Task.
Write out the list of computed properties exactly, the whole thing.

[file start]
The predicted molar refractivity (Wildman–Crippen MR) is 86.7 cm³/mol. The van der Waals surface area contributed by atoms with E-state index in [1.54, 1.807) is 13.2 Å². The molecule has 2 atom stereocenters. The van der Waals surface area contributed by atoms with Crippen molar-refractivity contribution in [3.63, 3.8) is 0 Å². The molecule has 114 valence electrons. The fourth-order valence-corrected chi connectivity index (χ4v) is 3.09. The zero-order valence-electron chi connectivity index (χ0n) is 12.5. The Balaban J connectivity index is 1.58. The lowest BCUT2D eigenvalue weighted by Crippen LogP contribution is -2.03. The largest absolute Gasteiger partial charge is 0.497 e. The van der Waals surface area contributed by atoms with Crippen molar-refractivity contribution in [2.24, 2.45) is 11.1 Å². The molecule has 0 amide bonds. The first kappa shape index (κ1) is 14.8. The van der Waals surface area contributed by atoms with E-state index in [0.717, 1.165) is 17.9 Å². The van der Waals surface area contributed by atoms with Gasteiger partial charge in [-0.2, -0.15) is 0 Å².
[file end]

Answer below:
The predicted molar refractivity (Wildman–Crippen MR) is 86.7 cm³/mol. The van der Waals surface area contributed by atoms with E-state index in [1.54, 1.807) is 13.2 Å². The molecule has 2 atom stereocenters. The van der Waals surface area contributed by atoms with Crippen molar-refractivity contribution in [3.63, 3.8) is 0 Å². The molecule has 114 valence electrons. The fourth-order valence-corrected chi connectivity index (χ4v) is 3.09. The zero-order valence-electron chi connectivity index (χ0n) is 12.5. The Balaban J connectivity index is 1.58. The lowest BCUT2D eigenvalue weighted by Crippen LogP contribution is -2.03. The largest absolute Gasteiger partial charge is 0.497 e. The van der Waals surface area contributed by atoms with Crippen molar-refractivity contribution in [2.24, 2.45) is 11.1 Å². The molecule has 0 amide bonds. The first kappa shape index (κ1) is 14.8. The van der Waals surface area contributed by atoms with E-state index in [0.717, 1.165) is 17.9 Å². The van der Waals surface area contributed by atoms with Gasteiger partial charge in [-0.2, -0.15) is 0 Å².